Saturday, January 19, 2013

"My name is George, I'm unemployed and I live with my parents."

Perhaps you watched Seinfeld when it was on.  Perhaps you remember George Costanza.  Hopefully you remember this line:

                "My name is George, I'm unemployed and I live with my parents."

If you don't just watch this:

I bring this up not to point out how brilliantly funny Seinfeld was during its run (and I spent many a study hall passing a piece of paper back and forth with my friend Pat filled with the previous night's episode's quotes) but more to riff off of what George said.

You see, at one time, I also lived at home with my parents.  Two years after college, after living in dumpy apartments, and spending all my money on them, I decided to move back in with my parents for a while, save some money and buy a condo.  I was not unemployed as George was, but I did live at home.  Well, really, it was more like I kept my stuff there.  I didn't sleep there all that often, shuttling between friend's couches.  

During those eight months I didn't date much.  First of all I wasn't much fun then.  My hours had changed at work because I was covering for our building manager while he was recovering from knee replacement surgery and I was commuting a long way.  I used to get to work at 8:15am and lived three miles away.  Now I had to be there at 7:00am and I lived 36 miles away.  I went from waking up around 7:15am and taking my time getting ready in the morning to getting up at ten after five and racing like hell to get downtown before traffic started to suck.  I was not much fun. 

Plus, I was living at home.  Things had changed a bit since my three months at home right after I finish college.  Well, a lot.  My old bedroom was no longer my bedroom.  It was an office.  No bed.  My room had been redone while I was gone, my mom and her husband slowly changing the house now that my sister and I had moved out.  They started with my room, not realizing that in two years I would ask to move back.  They still let me, but instead of being in my old room, my old furniture, my old bed, I was now in my sister's old room.  But they had not redone my sister's old room yet.  Where my room had blue walls, my sister's room was pink.

Yes, I had I pink bedroom.  I lived at home, in a pink bedroom and I was cranky all the time from people at work telling me they were too hot or too cold or so and so parked in my parking spot or I tripped a circuit breaker or the toilet is flooded again, or there's a city inspector here who doesn't know what he is supposed to inspect.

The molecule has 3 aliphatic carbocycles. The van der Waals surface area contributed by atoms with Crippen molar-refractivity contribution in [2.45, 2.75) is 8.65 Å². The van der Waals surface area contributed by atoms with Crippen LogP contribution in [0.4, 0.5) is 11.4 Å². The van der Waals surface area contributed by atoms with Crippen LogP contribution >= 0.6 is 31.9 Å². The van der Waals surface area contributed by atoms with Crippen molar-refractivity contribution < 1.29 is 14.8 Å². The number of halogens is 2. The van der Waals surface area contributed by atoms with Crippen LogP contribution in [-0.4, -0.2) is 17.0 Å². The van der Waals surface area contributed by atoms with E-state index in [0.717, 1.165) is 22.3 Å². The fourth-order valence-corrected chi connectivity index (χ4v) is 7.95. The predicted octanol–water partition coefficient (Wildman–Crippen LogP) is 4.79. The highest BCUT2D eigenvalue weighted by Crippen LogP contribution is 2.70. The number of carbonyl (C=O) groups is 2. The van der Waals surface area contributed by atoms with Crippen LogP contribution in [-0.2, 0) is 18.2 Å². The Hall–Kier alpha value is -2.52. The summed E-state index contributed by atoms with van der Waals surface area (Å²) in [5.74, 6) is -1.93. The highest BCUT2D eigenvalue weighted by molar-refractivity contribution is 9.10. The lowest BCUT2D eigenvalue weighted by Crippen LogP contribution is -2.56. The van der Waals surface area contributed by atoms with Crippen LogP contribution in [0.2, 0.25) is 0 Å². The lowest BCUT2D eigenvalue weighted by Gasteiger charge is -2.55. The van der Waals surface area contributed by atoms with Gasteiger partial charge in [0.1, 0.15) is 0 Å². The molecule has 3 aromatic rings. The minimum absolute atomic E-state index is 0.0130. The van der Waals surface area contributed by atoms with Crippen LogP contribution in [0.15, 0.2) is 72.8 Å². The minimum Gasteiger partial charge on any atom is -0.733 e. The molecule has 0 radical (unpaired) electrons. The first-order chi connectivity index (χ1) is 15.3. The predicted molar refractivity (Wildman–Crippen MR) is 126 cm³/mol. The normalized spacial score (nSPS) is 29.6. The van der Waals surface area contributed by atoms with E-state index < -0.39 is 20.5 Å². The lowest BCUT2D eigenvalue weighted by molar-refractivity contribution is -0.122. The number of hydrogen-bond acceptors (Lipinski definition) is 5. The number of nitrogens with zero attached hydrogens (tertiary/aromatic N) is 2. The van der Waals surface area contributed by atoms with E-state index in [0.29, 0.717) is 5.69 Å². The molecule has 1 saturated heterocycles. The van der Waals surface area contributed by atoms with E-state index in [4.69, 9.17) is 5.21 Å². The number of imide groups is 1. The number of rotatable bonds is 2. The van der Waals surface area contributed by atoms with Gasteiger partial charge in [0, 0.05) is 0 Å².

So, again, I didn't date much.
My room wasn't THIS pink.  But it was pink.

One night during this time I was out with a few of my friends.  We were all hopelessly single.  An attractive young lady walked by. At that moment, George Constanza's line popped into my head.  If it worked for him, and he was fat and bald, why couldn't it work for me.   After the girl  passed I shouted "I live with my parents in a pink bedroom."  My friends laughed.  I guess they didn't realize I was serious, so I played off the joke.  Fortunately, the girl didn't hear me.  Or, maybe she did.  Either way, she kept walking.

That started a round of very desperate pick-up lines with that group of friends.  Most of them are unremarkable and totally forgotten, but there was one that I remember clearly.

After dancing with a girl at a bar, my friend Alex (all names have been changed to protect the guilty, er, innocent) bought the girl and her friend a drink.  We talked to them for a little while then asked if they wanted to meet us tomorrow night.  "I have to baby sit my little brother," the one girl said.  (Don't worry, they were NOT underaged).  "Well, maybe we could come baby sit with you," was Alex's reply. Needless to say, the conversation did not last much longer.  Nor did we have any success the rest of the night.  Or weekend.

So, which was worse, my truthful blurting out about my pink bedroom, or my friend Alex's desperate offer to help baby sit?  Truthfully they were both terrible, embarrassingly bad.  But the good news is that we got better over time, maybe not at using pick up lines.  But everyone from that group, that hopelessly single group, is now married.  So, if Seinfeld had made it another season or two, maybe George Costanza would have found happiness.  Probably not, but maybe.
If you are wondering, after eight months I moved out of my parent's house into my my own place.  There were no pink rooms.  Then I got married.  Then we had a daughter.  Her favorite two colors are light pink and dark pink.  Her room is not painted pink.  Not yet at least.

Thanks for reading.

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